I also thinks it's a good lesson on the Potter and God having mercy on whom he will have mercy.
I'm reminded of this verse along the same context of the Ezekiel passage. Romans 11 may be a parallel passage to the Ezekiel passage.

Romans 11:33
Oh, the depth of the riches of the wisdom and knowledge of God! How unsearchable his judgments, and his paths beyond tracing out!

Like I'm always being reminded;

36For from Him and through Him and to Him are all things. To Him be the glory forever! Amen.

It's a good lesson on the Gospel as well. It shows God electing for His purpose and not the works of man. The Ezekiel vindication passage parallels the Gospel story in that God does what he does for His purpose and plan.
So we can see that what he will do for national Israel, he will do for us. The cleansing, the salvation from famine, the eye opening of how wretched we are. Receiving God's Spirit. God's calling for his purpose. Not that Israel or us deserve any of it.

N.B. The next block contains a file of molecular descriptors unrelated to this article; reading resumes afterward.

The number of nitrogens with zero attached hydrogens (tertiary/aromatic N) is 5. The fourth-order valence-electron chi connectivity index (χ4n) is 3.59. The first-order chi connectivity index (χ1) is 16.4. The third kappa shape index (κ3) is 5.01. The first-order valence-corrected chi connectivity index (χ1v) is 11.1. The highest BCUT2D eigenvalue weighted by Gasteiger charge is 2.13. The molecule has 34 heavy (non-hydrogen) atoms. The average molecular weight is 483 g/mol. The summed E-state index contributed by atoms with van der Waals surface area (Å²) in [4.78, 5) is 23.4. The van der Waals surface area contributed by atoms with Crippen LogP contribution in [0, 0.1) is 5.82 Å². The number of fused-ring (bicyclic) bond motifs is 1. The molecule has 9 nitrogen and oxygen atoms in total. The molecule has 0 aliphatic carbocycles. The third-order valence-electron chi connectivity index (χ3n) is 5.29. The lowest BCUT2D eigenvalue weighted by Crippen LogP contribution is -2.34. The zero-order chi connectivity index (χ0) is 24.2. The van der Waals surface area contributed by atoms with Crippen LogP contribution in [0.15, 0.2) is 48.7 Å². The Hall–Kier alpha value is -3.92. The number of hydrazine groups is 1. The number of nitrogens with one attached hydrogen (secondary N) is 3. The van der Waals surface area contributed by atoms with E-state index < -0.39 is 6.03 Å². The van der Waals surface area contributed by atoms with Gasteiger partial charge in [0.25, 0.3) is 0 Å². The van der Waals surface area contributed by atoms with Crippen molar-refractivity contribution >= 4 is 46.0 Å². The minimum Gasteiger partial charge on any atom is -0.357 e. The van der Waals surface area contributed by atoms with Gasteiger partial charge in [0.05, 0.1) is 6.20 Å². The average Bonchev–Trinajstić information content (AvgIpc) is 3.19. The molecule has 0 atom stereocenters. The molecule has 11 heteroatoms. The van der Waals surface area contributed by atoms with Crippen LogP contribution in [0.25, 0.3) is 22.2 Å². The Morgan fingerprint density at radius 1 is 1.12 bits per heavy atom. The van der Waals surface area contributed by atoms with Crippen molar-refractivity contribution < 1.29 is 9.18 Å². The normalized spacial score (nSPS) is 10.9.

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Ezekiel 36:36-37
Then the nations around you that remain will know that I the LORD have rebuilt what was destroyed and have replanted what was desolate. I the LORD have spoken, and I will do it.'
37"This is what the Sovereign LORD says: Once again I will yield to Israel's plea and do this for them: I will make their people as numerous as sheep,

Now some believe and it's possible that somehow through the context of this passage that this isn't national Israel. That it's always been about the spiritual Israel. Others say it was once about national Israel but then God "changed" it or God "switched" it to spiritual Israel after national Israel profaned God's holy name.

Perhaps some believe the restoration of the land, the increase in crops, and no more famine to be symbolic of the growth of spiritual Israel.
That would be a big leap of faith for me considering the context of the Ezekiel passage and a few others as well.

You might could convince me of the morph or the "always been" with other passages but not this. Maybe something along the lines of "not all of Israel is from Israel" etc.
How about the context of the book of Ezekiel, in which God says more than 50 times that His actions, both negative and positive, are purposed that someone (They (Hebrew and Pagan), Israel, etc.) will know that He is God. "I will be YOUR God, and YOU will be MY PEOPLE" Not My nation, or My race, or My gender, or My pagans, or, dare I say it, My church, or My denomination ….